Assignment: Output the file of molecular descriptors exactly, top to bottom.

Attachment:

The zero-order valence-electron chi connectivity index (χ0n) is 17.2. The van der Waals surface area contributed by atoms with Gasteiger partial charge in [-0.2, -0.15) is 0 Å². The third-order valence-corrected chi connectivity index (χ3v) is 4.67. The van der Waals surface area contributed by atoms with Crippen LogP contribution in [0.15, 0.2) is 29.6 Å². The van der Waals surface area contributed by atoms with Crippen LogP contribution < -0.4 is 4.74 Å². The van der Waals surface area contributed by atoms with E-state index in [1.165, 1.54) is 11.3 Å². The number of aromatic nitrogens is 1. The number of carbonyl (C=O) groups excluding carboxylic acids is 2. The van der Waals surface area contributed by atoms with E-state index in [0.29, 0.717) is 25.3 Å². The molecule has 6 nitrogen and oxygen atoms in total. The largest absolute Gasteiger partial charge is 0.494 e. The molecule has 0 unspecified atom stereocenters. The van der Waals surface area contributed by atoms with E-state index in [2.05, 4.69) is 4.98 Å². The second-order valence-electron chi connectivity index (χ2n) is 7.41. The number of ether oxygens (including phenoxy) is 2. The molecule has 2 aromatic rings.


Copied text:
The zero-order valence-electron chi connectivity index (χ0n) is 17.2. The van der Waals surface area contributed by atoms with Gasteiger partial charge in [-0.2, -0.15) is 0 Å². The third-order valence-corrected chi connectivity index (χ3v) is 4.67. The van der Waals surface area contributed by atoms with Crippen LogP contribution in [0.15, 0.2) is 29.6 Å². The van der Waals surface area contributed by atoms with Crippen LogP contribution < -0.4 is 4.74 Å². The van der Waals surface area contributed by atoms with E-state index in [1.165, 1.54) is 11.3 Å². The number of aromatic nitrogens is 1. The number of carbonyl (C=O) groups excluding carboxylic acids is 2. The van der Waals surface area contributed by atoms with E-state index in [0.29, 0.717) is 25.3 Å². The molecule has 6 nitrogen and oxygen atoms in total. The largest absolute Gasteiger partial charge is 0.494 e. The molecule has 0 unspecified atom stereocenters. The van der Waals surface area contributed by atoms with E-state index in [2.05, 4.69) is 4.98 Å². The second-order valence-electron chi connectivity index (χ2n) is 7.41. The number of ether oxygens (including phenoxy) is 2. The molecule has 2 aromatic rings.